I also differ with those who claim this is the worst thing to happen to America since the Civil War. Even with the threat coming from an apparent powerlessness to fight deceit in high places, I think we’ve been worse off.  The Civil War time was worse.  Life under slavery and in segregated America was worse.  McCarthy and the Red Scare, the internment of Japanese-Americans, Nixon’s shenanigans – American democracy has been bombarded before.

Our only hope is that we still have a critical mass of people committed to democracy and to decency, to the rule of law and to evidence-based justification for political action. I don’t think they are likely to let all this slip through their fingers.

“One of the great achievements of free society in a stable democracy is that many people, for much of the time, need not think about politics at all,” Sullivan writes.  We’ve had it easy.  We’ve been able to ride the waves.  We’ve been able to turn off the news, and “exult in that blessed space where politics doesn’t intervene.”

Not any more.  We are beginning to realize those times are over.  We now get to have a close look at just how fragile democracy really is. We may have to live with fear and with burnout from an endless display of outrage, day after day. Some of us will go under, especially if our health care suffers and if white supremacists continue to come out of the woodwork.

Everybody’s looking for ways to resist.  Let me suggest one that I have not heard seriously suggested before.

I witnessed a terrible injustice the other day when a provocateur came to speak at the UC Berkeley Campus at the invitation of the young Republicans.  Protesters assembled and outside forces, identified as “anarchists” (they dressed in black and wore masks), came in, set fires and smashed windows on and near the campus.  The news media then did what I think was a terrible thing.  They reported that “some of the protesters turned violent.”

But that was bad reporting.  The protesters didn’t turn violent.  This is Berkeley, the home of free speech.  Protesters protest here all the time and the tradition of peaceful protest is well established.  It was a separate group of outside agitators who took over, as they now commonly do when there are public protests, and brought about the violence.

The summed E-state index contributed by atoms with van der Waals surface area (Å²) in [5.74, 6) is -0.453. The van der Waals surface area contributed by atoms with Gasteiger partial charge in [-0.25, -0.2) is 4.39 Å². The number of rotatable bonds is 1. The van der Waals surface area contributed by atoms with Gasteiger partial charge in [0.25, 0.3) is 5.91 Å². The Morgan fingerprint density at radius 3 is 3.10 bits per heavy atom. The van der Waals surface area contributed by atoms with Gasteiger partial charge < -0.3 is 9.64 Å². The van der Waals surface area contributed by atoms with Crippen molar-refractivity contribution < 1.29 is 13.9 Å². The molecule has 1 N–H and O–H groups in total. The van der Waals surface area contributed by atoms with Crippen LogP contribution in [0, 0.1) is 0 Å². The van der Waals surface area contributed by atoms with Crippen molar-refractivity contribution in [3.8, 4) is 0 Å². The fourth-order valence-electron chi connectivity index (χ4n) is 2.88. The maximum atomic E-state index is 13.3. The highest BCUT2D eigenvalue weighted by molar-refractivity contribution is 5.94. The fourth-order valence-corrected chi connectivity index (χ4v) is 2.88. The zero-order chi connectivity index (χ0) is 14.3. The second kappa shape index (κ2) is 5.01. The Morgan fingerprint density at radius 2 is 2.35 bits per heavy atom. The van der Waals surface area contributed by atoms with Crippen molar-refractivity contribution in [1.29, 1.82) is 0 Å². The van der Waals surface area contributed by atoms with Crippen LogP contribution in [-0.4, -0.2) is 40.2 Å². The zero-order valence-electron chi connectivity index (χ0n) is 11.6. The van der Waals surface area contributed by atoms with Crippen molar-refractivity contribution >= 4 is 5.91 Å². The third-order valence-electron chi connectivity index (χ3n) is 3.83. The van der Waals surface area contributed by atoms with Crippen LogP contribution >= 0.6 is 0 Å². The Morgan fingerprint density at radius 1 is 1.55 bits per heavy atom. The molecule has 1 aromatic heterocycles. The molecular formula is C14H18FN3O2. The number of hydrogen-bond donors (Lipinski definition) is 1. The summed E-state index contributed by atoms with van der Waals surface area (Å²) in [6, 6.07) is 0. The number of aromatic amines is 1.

The Berkeley police held back because in previous riots in the Occupy movement they had moved in too soon and only escalated the rage of the group.  The pendulum swung too far and this time they calculated that allowing the negative energy to burn itself out was the lesser evil. Getting that right is an art.  They need community help in doing this.

Here’s my suggestion.  We need to recognize that protests are now going to be a regular part of the resistance to the new Trumpocracy.  Because it is based on deceit and the power of a small minority to abuse the institutions of power to which they have been given access, we have no alternative.  As the recent 600 women’s marches around the country and the world demonstrated, protest, along with other institutions like the police and the courts dedicated to the rule of law, are going to be our way around this corrupt regime.  Let me suggest that protesters take another look at the police and shed the outdated view that they are the enemy.  Protesters need to work with the police against the anarchists.  If you see somebody wearing a mask set a building on fire, rip off that mask.  Take their pictures and pursue them relentlessly up until the time when they are prosecuted.  Call them out by name if you know them. Call attention to them.  Shut down this threat to peaceful protest.  It’s our new lifeline they are endangering.

I realize this isn’t easy.  Many still think of cops as “pigs.”  As racists and bullies.  Some are, as the Black Lives Matter movement makes plain.  But some is a long way from all. We need to commit to a ruthlessly honest look at the prejudice in ourselves and at our own inclination to profile.  Recognize that there are crooked cops, but also that the majority of police are committed to law and order.  Making cops the enemy is a self-destructive strategy in this day and age.  What we need now is to join forces with the police and help them do their job to look out for the weak and the vulnerable.

We need to know who our friends are and not make enemies of the very people we need to fight this battle of resistence to the man who promised to drain the swamp but now demonstrates on a daily basis that he’s all about doing the exact opposite. 

We need to get smart.